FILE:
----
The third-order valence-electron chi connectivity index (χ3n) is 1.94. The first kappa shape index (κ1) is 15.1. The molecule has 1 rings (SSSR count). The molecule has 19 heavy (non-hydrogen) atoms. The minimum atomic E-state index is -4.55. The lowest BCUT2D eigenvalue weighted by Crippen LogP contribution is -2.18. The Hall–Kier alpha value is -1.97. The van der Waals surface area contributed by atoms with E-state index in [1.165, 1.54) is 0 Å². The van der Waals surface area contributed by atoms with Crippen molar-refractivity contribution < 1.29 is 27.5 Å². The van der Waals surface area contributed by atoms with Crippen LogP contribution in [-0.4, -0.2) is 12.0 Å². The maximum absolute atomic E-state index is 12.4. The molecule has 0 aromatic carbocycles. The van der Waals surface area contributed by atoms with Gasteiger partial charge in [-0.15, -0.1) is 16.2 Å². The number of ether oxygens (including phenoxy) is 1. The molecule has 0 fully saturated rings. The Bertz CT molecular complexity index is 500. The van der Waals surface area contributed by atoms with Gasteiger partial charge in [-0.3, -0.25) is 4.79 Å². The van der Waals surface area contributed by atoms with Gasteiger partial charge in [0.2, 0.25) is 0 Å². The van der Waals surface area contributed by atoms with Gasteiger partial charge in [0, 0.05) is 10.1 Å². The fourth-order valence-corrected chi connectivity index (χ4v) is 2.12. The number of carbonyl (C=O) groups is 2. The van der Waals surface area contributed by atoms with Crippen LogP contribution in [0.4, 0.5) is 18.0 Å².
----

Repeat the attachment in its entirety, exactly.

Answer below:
The third-order valence-electron chi connectivity index (χ3n) is 1.94. The first kappa shape index (κ1) is 15.1. The molecule has 1 rings (SSSR count). The molecule has 19 heavy (non-hydrogen) atoms. The minimum atomic E-state index is -4.55. The lowest BCUT2D eigenvalue weighted by Crippen LogP contribution is -2.18. The Hall–Kier alpha value is -1.97. The van der Waals surface area contributed by atoms with E-state index in [1.165, 1.54) is 0 Å². The van der Waals surface area contributed by atoms with Crippen molar-refractivity contribution < 1.29 is 27.5 Å². The van der Waals surface area contributed by atoms with Crippen LogP contribution in [-0.4, -0.2) is 12.0 Å². The maximum absolute atomic E-state index is 12.4. The molecule has 0 aromatic carbocycles. The van der Waals surface area contributed by atoms with Gasteiger partial charge in [-0.15, -0.1) is 16.2 Å². The number of ether oxygens (including phenoxy) is 1. The molecule has 0 fully saturated rings. The Bertz CT molecular complexity index is 500. The van der Waals surface area contributed by atoms with Gasteiger partial charge in [-0.3, -0.25) is 4.79 Å². The van der Waals surface area contributed by atoms with Gasteiger partial charge in [0.2, 0.25) is 0 Å². The van der Waals surface area contributed by atoms with Gasteiger partial charge in [0, 0.05) is 10.1 Å². The fourth-order valence-corrected chi connectivity index (χ4v) is 2.12. The number of carbonyl (C=O) groups is 2. The van der Waals surface area contributed by atoms with Crippen LogP contribution in [0.4, 0.5) is 18.0 Å².